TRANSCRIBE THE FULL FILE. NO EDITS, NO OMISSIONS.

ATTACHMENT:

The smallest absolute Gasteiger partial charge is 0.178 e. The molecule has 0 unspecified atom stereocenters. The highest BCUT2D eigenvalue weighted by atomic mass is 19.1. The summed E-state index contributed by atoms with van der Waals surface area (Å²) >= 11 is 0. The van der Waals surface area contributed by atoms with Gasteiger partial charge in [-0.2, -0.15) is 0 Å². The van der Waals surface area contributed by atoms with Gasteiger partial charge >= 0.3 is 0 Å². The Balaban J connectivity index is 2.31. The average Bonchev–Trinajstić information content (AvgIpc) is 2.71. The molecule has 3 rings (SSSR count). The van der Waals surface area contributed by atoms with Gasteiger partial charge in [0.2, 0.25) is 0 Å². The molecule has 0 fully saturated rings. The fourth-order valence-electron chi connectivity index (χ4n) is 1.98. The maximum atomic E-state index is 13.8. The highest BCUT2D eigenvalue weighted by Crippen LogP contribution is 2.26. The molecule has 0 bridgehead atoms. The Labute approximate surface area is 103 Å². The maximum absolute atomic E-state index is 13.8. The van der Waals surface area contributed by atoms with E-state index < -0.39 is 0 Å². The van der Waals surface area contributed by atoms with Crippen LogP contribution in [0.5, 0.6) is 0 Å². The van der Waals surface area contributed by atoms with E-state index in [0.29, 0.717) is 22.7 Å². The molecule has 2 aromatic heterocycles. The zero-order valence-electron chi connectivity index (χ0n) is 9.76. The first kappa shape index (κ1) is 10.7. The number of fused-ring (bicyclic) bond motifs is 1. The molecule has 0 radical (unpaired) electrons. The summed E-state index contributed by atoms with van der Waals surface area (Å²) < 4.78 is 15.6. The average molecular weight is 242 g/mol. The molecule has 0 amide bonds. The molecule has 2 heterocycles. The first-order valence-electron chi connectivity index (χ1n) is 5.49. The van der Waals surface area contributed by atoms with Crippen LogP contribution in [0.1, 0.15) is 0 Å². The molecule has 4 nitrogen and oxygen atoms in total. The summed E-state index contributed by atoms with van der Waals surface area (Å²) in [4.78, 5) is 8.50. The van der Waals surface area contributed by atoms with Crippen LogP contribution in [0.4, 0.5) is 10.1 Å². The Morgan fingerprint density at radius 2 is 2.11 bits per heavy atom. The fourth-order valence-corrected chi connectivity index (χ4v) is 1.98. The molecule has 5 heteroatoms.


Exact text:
The smallest absolute Gasteiger partial charge is 0.178 e. The molecule has 0 unspecified atom stereocenters. The highest BCUT2D eigenvalue weighted by atomic mass is 19.1. The summed E-state index contributed by atoms with van der Waals surface area (Å²) >= 11 is 0. The van der Waals surface area contributed by atoms with Gasteiger partial charge in [-0.2, -0.15) is 0 Å². The van der Waals surface area contributed by atoms with Gasteiger partial charge >= 0.3 is 0 Å². The Balaban J connectivity index is 2.31. The average Bonchev–Trinajstić information content (AvgIpc) is 2.71. The molecule has 3 rings (SSSR count). The van der Waals surface area contributed by atoms with Gasteiger partial charge in [0.2, 0.25) is 0 Å². The molecule has 0 fully saturated rings. The fourth-order valence-electron chi connectivity index (χ4n) is 1.98. The maximum atomic E-state index is 13.8. The highest BCUT2D eigenvalue weighted by Crippen LogP contribution is 2.26. The molecule has 0 bridgehead atoms. The Labute approximate surface area is 103 Å². The maximum absolute atomic E-state index is 13.8. The van der Waals surface area contributed by atoms with E-state index < -0.39 is 0 Å². The van der Waals surface area contributed by atoms with Crippen LogP contribution in [0.5, 0.6) is 0 Å². The van der Waals surface area contributed by atoms with E-state index in [0.29, 0.717) is 22.7 Å². The molecule has 2 aromatic heterocycles. The zero-order valence-electron chi connectivity index (χ0n) is 9.76. The first kappa shape index (κ1) is 10.7. The number of fused-ring (bicyclic) bond motifs is 1. The molecule has 0 radical (unpaired) electrons. The summed E-state index contributed by atoms with van der Waals surface area (Å²) < 4.78 is 15.6. The average molecular weight is 242 g/mol. The molecule has 0 amide bonds. The molecule has 2 heterocycles. The first-order valence-electron chi connectivity index (χ1n) is 5.49. The van der Waals surface area contributed by atoms with Crippen LogP contribution in [0.1, 0.15) is 0 Å². The molecule has 4 nitrogen and oxygen atoms in total. The summed E-state index contributed by atoms with van der Waals surface area (Å²) in [4.78, 5) is 8.50. The van der Waals surface area contributed by atoms with Crippen LogP contribution in [0.4, 0.5) is 10.1 Å². The Morgan fingerprint density at radius 2 is 2.11 bits per heavy atom. The fourth-order valence-corrected chi connectivity index (χ4v) is 1.98. The molecule has 5 heteroatoms.